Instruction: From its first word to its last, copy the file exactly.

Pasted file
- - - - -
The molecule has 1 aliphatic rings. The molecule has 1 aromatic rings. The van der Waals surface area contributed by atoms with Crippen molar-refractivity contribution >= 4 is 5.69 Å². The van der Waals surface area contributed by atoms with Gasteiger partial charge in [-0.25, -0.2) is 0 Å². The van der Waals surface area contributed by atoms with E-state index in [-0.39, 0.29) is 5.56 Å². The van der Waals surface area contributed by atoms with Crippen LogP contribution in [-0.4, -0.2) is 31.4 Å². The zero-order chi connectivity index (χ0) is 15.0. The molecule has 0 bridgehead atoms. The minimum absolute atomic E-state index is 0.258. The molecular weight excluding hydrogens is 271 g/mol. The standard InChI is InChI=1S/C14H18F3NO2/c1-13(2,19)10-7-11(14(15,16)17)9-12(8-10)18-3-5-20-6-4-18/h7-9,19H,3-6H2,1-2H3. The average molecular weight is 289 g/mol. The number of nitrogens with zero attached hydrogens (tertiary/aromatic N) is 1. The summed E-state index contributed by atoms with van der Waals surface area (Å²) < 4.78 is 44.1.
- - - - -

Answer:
The molecule has 1 aliphatic rings. The molecule has 1 aromatic rings. The van der Waals surface area contributed by atoms with Crippen molar-refractivity contribution >= 4 is 5.69 Å². The van der Waals surface area contributed by atoms with Gasteiger partial charge in [-0.25, -0.2) is 0 Å². The van der Waals surface area contributed by atoms with E-state index in [-0.39, 0.29) is 5.56 Å². The van der Waals surface area contributed by atoms with Crippen LogP contribution in [-0.4, -0.2) is 31.4 Å². The zero-order chi connectivity index (χ0) is 15.0. The molecule has 0 bridgehead atoms. The minimum absolute atomic E-state index is 0.258. The molecular weight excluding hydrogens is 271 g/mol. The standard InChI is InChI=1S/C14H18F3NO2/c1-13(2,19)10-7-11(14(15,16)17)9-12(8-10)18-3-5-20-6-4-18/h7-9,19H,3-6H2,1-2H3. The average molecular weight is 289 g/mol. The number of nitrogens with zero attached hydrogens (tertiary/aromatic N) is 1. The summed E-state index contributed by atoms with van der Waals surface area (Å²) < 4.78 is 44.1.